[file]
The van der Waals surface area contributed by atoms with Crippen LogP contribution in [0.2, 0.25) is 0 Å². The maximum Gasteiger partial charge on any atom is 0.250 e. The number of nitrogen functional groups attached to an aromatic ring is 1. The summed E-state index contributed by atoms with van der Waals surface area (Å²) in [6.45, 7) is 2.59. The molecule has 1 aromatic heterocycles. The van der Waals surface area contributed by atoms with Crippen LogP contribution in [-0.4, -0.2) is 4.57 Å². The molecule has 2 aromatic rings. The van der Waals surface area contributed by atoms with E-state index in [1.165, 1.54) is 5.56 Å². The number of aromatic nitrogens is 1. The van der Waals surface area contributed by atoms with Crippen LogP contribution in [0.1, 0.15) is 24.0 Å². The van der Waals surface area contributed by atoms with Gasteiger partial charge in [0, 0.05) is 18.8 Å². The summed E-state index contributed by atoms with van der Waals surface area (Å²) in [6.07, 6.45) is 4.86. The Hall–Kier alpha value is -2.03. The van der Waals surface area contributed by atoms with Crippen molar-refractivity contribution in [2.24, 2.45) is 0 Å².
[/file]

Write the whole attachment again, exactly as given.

The van der Waals surface area contributed by atoms with Crippen LogP contribution in [0.2, 0.25) is 0 Å². The maximum Gasteiger partial charge on any atom is 0.250 e. The number of nitrogen functional groups attached to an aromatic ring is 1. The summed E-state index contributed by atoms with van der Waals surface area (Å²) in [6.45, 7) is 2.59. The molecule has 1 aromatic heterocycles. The van der Waals surface area contributed by atoms with Crippen LogP contribution in [-0.4, -0.2) is 4.57 Å². The molecule has 2 aromatic rings. The van der Waals surface area contributed by atoms with E-state index in [1.165, 1.54) is 5.56 Å². The number of aromatic nitrogens is 1. The van der Waals surface area contributed by atoms with Crippen LogP contribution in [0.1, 0.15) is 24.0 Å². The van der Waals surface area contributed by atoms with Gasteiger partial charge in [0, 0.05) is 18.8 Å². The summed E-state index contributed by atoms with van der Waals surface area (Å²) in [6.07, 6.45) is 4.86. The Hall–Kier alpha value is -2.03. The van der Waals surface area contributed by atoms with Crippen molar-refractivity contribution in [2.24, 2.45) is 0 Å².